This blog is an attempt to make up for my uncommunicativeness with some of you who deserve better from me for your support of an idea whose day will come – eventually.
As Alejandro Morales (U. of Nebraska-Lincoln) wrote to me recently with reference to language brokering, “This is an area that few people are interested in, so the opportunities to explore this topic are endless.”
But I became very discouraged last year when I submitted a proposal for a paper on NT to a conference on bilingualism and received the rebuff that my topic was not of sufficient interest. After all these years! So I turned to something else for a while.
What reanimated me was reading in a paper by José-María Bravo of Valladolid (Spain) about the new phenomenon of fansubbing, on which there is starting to be a literature.
A fansub is a fan-produced, translated, subtitled version of a Japanese anime programme. Fansubs are a tradition that began with the creation of the first anime clubs back in the 1980s. With the advent of cheap computer software and the availability on Internet of free subbing equipment, they really took off in the mid 1990s.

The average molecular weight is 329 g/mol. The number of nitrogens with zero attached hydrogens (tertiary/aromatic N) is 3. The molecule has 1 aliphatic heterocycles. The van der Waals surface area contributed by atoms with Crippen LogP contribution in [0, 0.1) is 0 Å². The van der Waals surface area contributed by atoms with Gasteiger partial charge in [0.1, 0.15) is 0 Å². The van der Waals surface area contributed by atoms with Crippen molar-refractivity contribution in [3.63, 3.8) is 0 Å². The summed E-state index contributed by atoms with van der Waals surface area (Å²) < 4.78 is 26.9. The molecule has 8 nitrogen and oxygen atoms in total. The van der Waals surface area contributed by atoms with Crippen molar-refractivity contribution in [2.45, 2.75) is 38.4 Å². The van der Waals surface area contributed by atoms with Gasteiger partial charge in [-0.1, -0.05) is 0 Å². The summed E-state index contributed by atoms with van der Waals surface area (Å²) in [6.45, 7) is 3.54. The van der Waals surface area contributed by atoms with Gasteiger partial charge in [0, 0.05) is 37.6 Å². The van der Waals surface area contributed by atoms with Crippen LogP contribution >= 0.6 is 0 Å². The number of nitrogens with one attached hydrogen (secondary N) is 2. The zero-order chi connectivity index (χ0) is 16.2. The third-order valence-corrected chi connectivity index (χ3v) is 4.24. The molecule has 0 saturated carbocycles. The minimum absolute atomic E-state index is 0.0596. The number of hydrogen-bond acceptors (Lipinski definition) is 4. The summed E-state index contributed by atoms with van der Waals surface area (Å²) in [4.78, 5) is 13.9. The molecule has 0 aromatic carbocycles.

It would be no exaggeration to state that fansubs are nowadays the most important manifestation of fan translation, having turned into a mass social phenomenon on Internet, as proved by the vast virtual community. (Jorge Díaz Cintas and Pablo Muñoz Sánchez, ‘Fansubs: Audiovisual Translation in an Amateur Environment’, Journal of Specialised Translation, 6, July 2006)
The point is, for us of course, that these many amateur translators have no formal training in translation, nor in cultural transfer for that matter, though they turn out work that their peers are glad to use. I would, however, tend to class them as native translators rather than as natural translators, because they have surely learnt from the plentiful examples of professional anime translation. (More soon on the distinction between natural and native translators.)